Mr. & Mrs. F's Laurelhurst bungalow kitchen was last remodeled in the 60s. There is no dishwasher so they are going to do a kitchen remodel to update it and add a deck in the back yard which would be accessible from the kitchen. Although they already have a design established with Mr. Z, she and I thought it would be fun to go to this year's Kitchen Revival Tour. The tour is organized by the Architectural Heritage Center which is close to my heart because my father began his stained glass career in Oregon working for Jerry Bosco and Ben Milligan. When I was working for Craftsman Design and Renovation we had clients featured on the tour.
We left the boys with our husbands and headed out in their Smart car. We decided to start with the houses on the other side of the Willamette to a house in Beaverton. It was a 1949 Ranch, but the interior is completely Moderne. This house is so intact; the kitchens and baths are untouched and they are fabulous! The kitchen is paneled walls and ceiling in Marlite and the breakfast nook has the original chrome and glass table and upholstered banquets. A glass curio shelf divides the nook from the kitchen work space. Perfect inlaid linoleum is underfoot. The main bath is destined for savethepinkbathrooms.com, with original pink and blue Marlite paneling, floor tiles, and fixtures. The best part of this house in my opinion was the master bathroom. A fabulous chrome and Marlite dressing table and glass block. I am positively smitten! Who wouldn't want to get ready here? This house was a perfect fit for the homeowner too. Her mid-century collections and wardrobe are destined to live here. I caught another case of basement envy when I saw their basement bar. So fun! I also enjoyed the balustrade and the coved cork on the stairs.The theme this year seemed to be hex tile countertops. House after house had colorful hex tiles in some application. There were two houses on the tour by the architect Kenneth Birkemeier, the first of which was his home. Nestled on Alameda ridge on the North side of Fremont St. this 1951 mid-century brick house had an incredible view made all the more wonderful by the gorgeous overcast weather we had. I was remarking to Mrs. F what a beautiful day it was and another tour goer laughed at my Oregonian-ness. But, hey it was warmish, dry, and cloudy with a bit of sun peeking through. Anyway, while I'm not a Ranch girl, there is something to be said for floor to ceiling windows when the house has a view. The main countertops in this kitchen have been replaced at some point with a fat granite slab, although the cabinets are original. The upper bar and one of the lesser used side countertops retain their original blue hex tiles. It was in this house that I ran into a couple of former clients. Theirs was one of the kitchens we featured on the tour. The wife volunteers for the AHC so it wasn't surprising to meet them on the tour. We chatted about how I now have two sons and am busy but enjoying being a homemaker. They told me that they really missed me on their second project after I retired because things ran so smoothly on my project. I guess my replacement wasn't as organized as they would have liked. I must confess that their complement really made my day! It is so nice to be appreciated!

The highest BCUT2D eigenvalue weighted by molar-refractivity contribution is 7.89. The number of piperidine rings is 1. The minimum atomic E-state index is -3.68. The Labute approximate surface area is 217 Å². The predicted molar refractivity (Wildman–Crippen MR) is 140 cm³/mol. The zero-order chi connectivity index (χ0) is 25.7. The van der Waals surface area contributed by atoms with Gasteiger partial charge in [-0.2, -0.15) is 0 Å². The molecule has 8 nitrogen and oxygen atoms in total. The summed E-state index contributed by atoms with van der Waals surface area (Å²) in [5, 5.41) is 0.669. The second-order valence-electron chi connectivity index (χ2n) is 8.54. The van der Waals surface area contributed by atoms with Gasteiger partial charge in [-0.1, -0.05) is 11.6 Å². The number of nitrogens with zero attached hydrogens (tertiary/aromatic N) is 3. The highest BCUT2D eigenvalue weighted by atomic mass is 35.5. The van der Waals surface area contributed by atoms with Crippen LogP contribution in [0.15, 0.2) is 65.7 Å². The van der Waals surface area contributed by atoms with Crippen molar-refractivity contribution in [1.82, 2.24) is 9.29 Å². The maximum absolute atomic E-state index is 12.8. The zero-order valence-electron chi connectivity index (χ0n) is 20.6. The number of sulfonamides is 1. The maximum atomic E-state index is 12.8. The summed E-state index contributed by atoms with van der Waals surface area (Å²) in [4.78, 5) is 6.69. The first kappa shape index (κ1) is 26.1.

The second Birkemeier house was a 1949 Cape Cod with more intact kitchens and baths. Powder blue hex tiles on the kitchen counters, curio shelves, and wavy scallop trim along the crown are all original and make for an adorable workspace. I also enjoyed the light filled, adjacent breakfast nook. Another awesome pale pink and powder blue tiled bathroom has escaped destruction. The next house in Laurelhurst was my favorite. The 1913 Arts & Crafts house was under restoration by the new owners and is full of wonderful stained woodwork. The bi-swing door from the dining room leads into the most awesome depression era butler's pantry. Oh how I would love a house like this! The interior of the cabinets and the walls are paneled in Marlite. A pantry which used to house the refrigerator has been thoughtfully converted into a half bath. In the kitchen they solved the dilemma of cabinets too shallow to accommodate modern appliances by installing dishwasher drawers instead. A perfect solution because it would be a shame to lose these aqua and white tile countertops.There was one house from Sunnyside in which a back porch was converted into a breakfast nook in a very similar way to what I would do in our bungalow kitchen... the only difference is we don't have a back porch so we'd need an addition to the original footprint. The following house on the tour was a 1905 bungalow in Richmond. The house had a bizarre addition n the 1970s resulting in a very mismatched kitchen with Depression era tiled countertops with diagonal knotty pine paneled walls. The most recent remodel replicated the 1920s cabinetry, refurbished the hex tile countertops, and refinished the sink. There were some parts of the kitchen that I liked, but the whole space was still very odd; there is a view into the loft above. I do adore these swinging doors under the sink though.The last house we visited was a 1909 bungalow with Marmoleum Click flooring. I have a low opinion of DIY floating floor systems because they always sound so hollow and look so fake to me. But I was impressed with the Click, the seams were very tight and not noticeable. I was planning on a really involved design for Marmoleum in our kitchen, but would not invest in that now since we will probably move. However the DIY vinyl tiles are falling apart and must be replaced before we sell. I think the Click would be a good solution for us.
I always enjoy these glimpses into other vintage houses. I'm still not sure what the future will hold for us. If we stay I need a breakfast nook and mud room addition, if we move I need a butler's pantry. If it were plumbed I think I'd be in 7th heaven.
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